Friday, February 23, 2018
Editorials

Editorial: Keep up momentum on immigration reform

With broad bipartisan support, the Senate approved sweeping legislation Thursday that would significantly benefit Florida and finally create a path to citizenship for millions of undocumented immigrants. Sen. Marco Rubio deserves credit for helping negotiate reforms and build a coalition of reasonable Republicans and Democrats, but the work is far from finished. The road will be even tougher in the more conservative House, and supporters have to keep up the pressure for comprehensive reform.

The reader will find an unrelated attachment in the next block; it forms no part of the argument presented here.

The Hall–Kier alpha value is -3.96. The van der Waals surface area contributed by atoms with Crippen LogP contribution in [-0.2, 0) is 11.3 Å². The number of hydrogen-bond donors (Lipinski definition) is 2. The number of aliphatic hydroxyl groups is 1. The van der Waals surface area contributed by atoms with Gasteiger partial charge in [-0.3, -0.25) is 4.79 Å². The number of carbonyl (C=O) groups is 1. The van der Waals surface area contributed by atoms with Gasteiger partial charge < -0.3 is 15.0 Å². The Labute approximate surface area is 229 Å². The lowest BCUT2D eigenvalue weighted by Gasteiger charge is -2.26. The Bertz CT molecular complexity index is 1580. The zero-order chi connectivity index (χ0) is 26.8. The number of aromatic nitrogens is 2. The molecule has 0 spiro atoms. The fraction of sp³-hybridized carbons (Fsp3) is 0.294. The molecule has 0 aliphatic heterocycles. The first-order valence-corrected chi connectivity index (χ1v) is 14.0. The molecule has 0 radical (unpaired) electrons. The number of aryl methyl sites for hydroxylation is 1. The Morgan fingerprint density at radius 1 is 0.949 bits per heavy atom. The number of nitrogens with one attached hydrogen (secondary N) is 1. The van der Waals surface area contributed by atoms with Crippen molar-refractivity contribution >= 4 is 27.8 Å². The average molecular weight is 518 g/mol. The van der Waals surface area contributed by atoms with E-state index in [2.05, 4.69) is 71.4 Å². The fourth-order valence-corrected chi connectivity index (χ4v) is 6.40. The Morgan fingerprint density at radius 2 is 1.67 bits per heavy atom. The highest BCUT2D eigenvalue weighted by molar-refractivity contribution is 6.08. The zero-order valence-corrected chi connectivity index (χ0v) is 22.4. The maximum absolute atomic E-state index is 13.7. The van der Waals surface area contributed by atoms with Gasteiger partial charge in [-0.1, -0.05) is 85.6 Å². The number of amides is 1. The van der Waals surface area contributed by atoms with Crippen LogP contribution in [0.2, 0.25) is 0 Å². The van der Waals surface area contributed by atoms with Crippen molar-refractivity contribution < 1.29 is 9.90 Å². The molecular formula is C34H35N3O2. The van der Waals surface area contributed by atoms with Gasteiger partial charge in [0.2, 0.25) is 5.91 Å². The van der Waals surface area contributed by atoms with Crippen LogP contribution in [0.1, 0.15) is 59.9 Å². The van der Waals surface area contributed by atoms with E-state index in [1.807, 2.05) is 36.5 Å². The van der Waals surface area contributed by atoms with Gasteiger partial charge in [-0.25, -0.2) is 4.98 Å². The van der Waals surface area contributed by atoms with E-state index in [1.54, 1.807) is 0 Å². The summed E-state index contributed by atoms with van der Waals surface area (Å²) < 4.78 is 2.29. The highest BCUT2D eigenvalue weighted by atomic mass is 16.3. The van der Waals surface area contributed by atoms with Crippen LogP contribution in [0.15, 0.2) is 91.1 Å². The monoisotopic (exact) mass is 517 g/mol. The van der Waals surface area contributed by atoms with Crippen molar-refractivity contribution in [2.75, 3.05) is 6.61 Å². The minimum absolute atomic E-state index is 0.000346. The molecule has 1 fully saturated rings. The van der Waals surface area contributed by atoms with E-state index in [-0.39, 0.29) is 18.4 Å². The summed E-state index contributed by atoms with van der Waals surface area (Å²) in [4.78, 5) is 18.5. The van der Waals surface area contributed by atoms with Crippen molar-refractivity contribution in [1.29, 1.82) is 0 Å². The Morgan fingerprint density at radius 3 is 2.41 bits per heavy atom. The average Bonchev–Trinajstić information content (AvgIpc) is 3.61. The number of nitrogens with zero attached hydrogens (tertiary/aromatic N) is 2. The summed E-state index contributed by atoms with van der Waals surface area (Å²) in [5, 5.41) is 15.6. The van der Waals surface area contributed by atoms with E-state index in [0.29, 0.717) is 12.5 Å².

The 68-32 vote sent a strong message about the merits of the Senate bill, even if it is far from perfect. The path to citizenship would take more than a decade and should be shorter. The strict requirements along the way, from learning English to paying fines and back taxes, may be too difficult for many illegal immigrants to clear. The $46 billion for strengthening the border to win over more conservative senators is too high, and the requirements for border security goals to be met before permanent resident green cards are obtained may be a prescription for failure.